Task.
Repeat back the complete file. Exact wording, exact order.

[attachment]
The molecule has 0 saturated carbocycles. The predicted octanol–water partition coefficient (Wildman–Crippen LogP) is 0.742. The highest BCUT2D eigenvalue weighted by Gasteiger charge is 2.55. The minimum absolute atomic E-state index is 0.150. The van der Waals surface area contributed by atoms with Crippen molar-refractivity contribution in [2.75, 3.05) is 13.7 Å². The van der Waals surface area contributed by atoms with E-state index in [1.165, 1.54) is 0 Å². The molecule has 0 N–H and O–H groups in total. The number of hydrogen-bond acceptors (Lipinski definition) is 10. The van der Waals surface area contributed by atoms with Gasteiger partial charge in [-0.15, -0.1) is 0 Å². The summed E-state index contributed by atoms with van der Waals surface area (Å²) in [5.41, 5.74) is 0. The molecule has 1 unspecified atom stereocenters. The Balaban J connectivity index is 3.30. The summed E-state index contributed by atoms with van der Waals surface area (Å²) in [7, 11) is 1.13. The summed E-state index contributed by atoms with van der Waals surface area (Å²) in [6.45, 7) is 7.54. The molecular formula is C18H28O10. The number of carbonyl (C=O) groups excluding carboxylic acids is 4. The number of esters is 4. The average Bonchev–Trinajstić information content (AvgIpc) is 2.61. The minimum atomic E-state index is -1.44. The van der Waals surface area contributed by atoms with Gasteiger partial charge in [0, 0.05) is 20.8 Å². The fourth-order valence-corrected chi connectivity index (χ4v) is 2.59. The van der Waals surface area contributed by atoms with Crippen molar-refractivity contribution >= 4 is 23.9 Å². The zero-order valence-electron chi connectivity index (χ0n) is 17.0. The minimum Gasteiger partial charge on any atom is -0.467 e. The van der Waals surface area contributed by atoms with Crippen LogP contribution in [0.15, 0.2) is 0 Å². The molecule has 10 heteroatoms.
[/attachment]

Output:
The molecule has 0 saturated carbocycles. The predicted octanol–water partition coefficient (Wildman–Crippen LogP) is 0.742. The highest BCUT2D eigenvalue weighted by Gasteiger charge is 2.55. The minimum absolute atomic E-state index is 0.150. The van der Waals surface area contributed by atoms with Crippen molar-refractivity contribution in [2.75, 3.05) is 13.7 Å². The van der Waals surface area contributed by atoms with E-state index in [1.165, 1.54) is 0 Å². The molecule has 0 N–H and O–H groups in total. The number of hydrogen-bond acceptors (Lipinski definition) is 10. The van der Waals surface area contributed by atoms with Gasteiger partial charge in [-0.15, -0.1) is 0 Å². The summed E-state index contributed by atoms with van der Waals surface area (Å²) in [5.41, 5.74) is 0. The molecule has 1 unspecified atom stereocenters. The Balaban J connectivity index is 3.30. The summed E-state index contributed by atoms with van der Waals surface area (Å²) in [7, 11) is 1.13. The summed E-state index contributed by atoms with van der Waals surface area (Å²) in [6.45, 7) is 7.54. The molecular formula is C18H28O10. The number of carbonyl (C=O) groups excluding carboxylic acids is 4. The number of esters is 4. The average Bonchev–Trinajstić information content (AvgIpc) is 2.61. The minimum atomic E-state index is -1.44. The van der Waals surface area contributed by atoms with Gasteiger partial charge in [0, 0.05) is 20.8 Å². The fourth-order valence-corrected chi connectivity index (χ4v) is 2.59. The van der Waals surface area contributed by atoms with Crippen molar-refractivity contribution >= 4 is 23.9 Å². The zero-order valence-electron chi connectivity index (χ0n) is 17.0. The minimum Gasteiger partial charge on any atom is -0.467 e. The van der Waals surface area contributed by atoms with Crippen LogP contribution in [0.15, 0.2) is 0 Å². The molecule has 10 heteroatoms.